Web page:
Bankruptcy occurs when a trustee takes over your financial affairs because you are unable to pay your debts.
If you have unmanageable debts you should first seek financial advice to explore ways to repay them. If this does not result in arrangements that satisfy your creditors you may need to consider your options under the Bankruptcy Act 1966
The ultimate option under the Act is to become bankrupt. Consider both the advantages and disadvantages of this move before making your decision.
Bankruptcy is available to individuals and companies.
The law governing bankruptcy applies throughout Australia. Under the Act, bankruptcy cases can be heard by:
How you go bankrupt
You can become bankrupt in one of two ways:
- As an individual you can file for bankruptcy by submitting a debtor's petition to the Official Receiver in Bankruptcy.
- One or more creditors can petition the Federal Court for you to be declared bankrupt.
As an alternative to bankruptcy, creditors sometimes agree to a deed of arrangement. This involves you, the debtor, handing over the management of your affairs to a trustee who works to provide a better return for creditors.This arrangement is also beneficial to the debtor because it avoids the cost, trauma and stigma of bankruptcy.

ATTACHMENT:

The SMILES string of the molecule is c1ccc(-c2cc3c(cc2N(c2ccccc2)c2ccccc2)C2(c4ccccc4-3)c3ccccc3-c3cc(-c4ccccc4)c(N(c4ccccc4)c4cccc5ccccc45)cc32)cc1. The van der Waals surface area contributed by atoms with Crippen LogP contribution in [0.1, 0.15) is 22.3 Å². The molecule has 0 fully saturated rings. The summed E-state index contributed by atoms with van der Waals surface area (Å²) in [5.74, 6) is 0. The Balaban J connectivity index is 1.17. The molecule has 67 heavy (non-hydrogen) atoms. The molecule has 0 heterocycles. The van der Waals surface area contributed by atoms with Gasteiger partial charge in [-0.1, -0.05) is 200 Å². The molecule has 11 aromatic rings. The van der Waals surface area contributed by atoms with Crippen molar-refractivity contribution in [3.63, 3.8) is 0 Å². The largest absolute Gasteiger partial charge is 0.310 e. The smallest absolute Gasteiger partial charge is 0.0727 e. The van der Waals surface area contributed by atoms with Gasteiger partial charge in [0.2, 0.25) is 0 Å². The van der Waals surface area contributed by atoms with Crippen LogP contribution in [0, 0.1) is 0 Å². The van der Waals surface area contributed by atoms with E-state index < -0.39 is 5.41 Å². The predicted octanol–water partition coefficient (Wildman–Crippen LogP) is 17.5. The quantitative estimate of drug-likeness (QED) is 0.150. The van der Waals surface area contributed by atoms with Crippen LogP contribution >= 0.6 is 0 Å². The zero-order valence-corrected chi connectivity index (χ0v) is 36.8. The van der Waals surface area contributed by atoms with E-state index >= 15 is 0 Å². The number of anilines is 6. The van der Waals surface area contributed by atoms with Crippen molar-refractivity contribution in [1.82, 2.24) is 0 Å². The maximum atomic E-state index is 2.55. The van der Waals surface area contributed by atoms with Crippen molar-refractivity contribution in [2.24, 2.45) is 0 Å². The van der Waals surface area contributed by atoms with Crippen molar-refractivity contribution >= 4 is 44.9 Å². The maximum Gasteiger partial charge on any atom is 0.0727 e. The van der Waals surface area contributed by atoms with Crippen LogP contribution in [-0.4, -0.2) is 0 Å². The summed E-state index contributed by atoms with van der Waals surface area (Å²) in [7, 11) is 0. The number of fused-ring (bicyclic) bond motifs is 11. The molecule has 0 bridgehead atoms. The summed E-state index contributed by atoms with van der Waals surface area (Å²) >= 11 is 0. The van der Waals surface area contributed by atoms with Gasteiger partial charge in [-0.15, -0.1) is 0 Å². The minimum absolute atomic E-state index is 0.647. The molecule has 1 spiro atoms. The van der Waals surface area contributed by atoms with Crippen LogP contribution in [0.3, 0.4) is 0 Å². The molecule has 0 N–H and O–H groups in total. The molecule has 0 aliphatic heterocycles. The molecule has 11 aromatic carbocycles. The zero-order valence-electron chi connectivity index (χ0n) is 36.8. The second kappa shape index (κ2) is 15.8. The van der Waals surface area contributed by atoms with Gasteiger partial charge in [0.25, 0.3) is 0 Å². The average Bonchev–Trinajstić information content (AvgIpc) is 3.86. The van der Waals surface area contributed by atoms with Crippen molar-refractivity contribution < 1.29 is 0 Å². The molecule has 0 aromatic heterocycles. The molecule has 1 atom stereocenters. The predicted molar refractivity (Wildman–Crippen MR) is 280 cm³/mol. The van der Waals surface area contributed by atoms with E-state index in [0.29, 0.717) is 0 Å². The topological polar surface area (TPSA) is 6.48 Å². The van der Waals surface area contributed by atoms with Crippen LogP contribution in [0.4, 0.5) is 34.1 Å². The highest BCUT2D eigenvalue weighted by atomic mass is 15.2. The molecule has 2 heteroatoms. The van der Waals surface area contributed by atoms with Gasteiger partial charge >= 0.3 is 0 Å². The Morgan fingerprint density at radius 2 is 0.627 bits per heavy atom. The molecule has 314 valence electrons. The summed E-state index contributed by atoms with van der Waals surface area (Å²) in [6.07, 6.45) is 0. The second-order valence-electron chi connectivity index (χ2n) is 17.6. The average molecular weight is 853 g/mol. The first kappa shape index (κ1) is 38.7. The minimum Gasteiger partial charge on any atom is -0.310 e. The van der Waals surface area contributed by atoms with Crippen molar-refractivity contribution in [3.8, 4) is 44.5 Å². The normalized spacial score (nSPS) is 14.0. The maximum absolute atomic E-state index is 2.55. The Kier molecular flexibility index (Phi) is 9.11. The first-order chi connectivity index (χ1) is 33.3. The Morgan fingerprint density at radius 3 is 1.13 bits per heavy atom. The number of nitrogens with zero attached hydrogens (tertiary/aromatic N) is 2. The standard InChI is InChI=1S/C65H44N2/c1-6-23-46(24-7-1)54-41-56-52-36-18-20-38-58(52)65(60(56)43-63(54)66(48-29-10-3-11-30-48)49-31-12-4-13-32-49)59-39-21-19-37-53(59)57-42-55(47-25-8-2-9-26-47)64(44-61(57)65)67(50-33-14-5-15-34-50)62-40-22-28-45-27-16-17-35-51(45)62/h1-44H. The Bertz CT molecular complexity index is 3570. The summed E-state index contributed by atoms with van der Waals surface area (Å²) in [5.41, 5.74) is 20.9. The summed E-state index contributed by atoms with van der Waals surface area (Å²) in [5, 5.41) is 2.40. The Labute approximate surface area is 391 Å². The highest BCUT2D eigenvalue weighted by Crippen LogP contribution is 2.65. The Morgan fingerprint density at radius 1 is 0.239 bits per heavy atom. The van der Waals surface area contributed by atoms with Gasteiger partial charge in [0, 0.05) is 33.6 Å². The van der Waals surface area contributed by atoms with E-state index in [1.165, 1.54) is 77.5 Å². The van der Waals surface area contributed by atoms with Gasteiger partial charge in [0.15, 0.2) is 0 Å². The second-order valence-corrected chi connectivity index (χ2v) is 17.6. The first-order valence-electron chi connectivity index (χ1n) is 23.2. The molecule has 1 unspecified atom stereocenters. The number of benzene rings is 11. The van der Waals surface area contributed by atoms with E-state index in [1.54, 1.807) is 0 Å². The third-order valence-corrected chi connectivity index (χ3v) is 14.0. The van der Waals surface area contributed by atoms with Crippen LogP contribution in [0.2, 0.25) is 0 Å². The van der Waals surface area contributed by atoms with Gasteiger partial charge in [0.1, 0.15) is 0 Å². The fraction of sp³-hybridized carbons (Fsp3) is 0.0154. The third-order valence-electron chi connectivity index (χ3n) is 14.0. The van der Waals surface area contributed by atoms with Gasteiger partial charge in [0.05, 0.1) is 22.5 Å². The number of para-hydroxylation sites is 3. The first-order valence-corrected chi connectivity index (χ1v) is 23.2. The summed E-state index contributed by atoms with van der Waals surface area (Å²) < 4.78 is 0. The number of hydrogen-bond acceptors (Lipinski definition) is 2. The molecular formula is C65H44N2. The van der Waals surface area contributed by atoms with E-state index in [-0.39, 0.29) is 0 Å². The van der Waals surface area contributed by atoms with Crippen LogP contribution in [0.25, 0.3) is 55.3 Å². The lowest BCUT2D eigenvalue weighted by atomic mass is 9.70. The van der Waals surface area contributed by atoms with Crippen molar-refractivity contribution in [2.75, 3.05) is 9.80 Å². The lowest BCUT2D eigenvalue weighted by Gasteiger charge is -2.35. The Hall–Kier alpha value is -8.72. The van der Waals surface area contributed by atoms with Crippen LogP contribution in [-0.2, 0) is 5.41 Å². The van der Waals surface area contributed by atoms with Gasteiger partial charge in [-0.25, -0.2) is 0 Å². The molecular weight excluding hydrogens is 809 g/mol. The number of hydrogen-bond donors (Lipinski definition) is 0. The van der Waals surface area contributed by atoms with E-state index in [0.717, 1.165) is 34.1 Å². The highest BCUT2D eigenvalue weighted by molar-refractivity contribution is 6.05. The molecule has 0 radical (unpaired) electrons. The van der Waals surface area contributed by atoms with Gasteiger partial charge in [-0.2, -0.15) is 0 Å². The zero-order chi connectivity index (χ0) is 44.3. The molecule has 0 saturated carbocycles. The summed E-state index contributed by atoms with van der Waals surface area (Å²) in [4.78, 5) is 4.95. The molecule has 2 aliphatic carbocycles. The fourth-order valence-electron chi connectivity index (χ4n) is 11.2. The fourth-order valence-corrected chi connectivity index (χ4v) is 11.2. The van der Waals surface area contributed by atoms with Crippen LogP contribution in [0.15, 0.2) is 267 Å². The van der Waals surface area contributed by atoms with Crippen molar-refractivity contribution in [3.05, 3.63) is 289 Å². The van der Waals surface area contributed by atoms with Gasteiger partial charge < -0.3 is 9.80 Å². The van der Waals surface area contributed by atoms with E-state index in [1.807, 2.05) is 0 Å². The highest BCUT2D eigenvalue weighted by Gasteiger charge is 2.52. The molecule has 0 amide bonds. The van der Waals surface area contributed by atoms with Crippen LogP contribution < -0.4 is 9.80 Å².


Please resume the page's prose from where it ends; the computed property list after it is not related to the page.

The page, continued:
How long bankruptcy lasts
Bankruptcy usually lasts three years. After this time, the bankruptcy is dissolved, freeing the bankrupt of original debts and allowing a fresh start to be made.
Should you be facing bankruptcy at any time you should consult a solicitor for advice and assistance.
Administration of bankruptcy procedure
The Australian Financial Security Authority (AFSA) is the Federal body responsible for personal bankruptcy and insolvency law and practice.
View full details of the bankruptcy procedure
Companies are not made bankrupt in the same way as people. Instead, they may enter into a form of external management by way of a deed of arrangement with their creditors, receivership or liquidation.
The Corporations Act 2001 sets out the provisions for each of these forms of management.
If you are involved with a company that is in, or is likely to enter into, external administration, seek legal advice on your responsibilities.
- Legal Services Commission of South Australia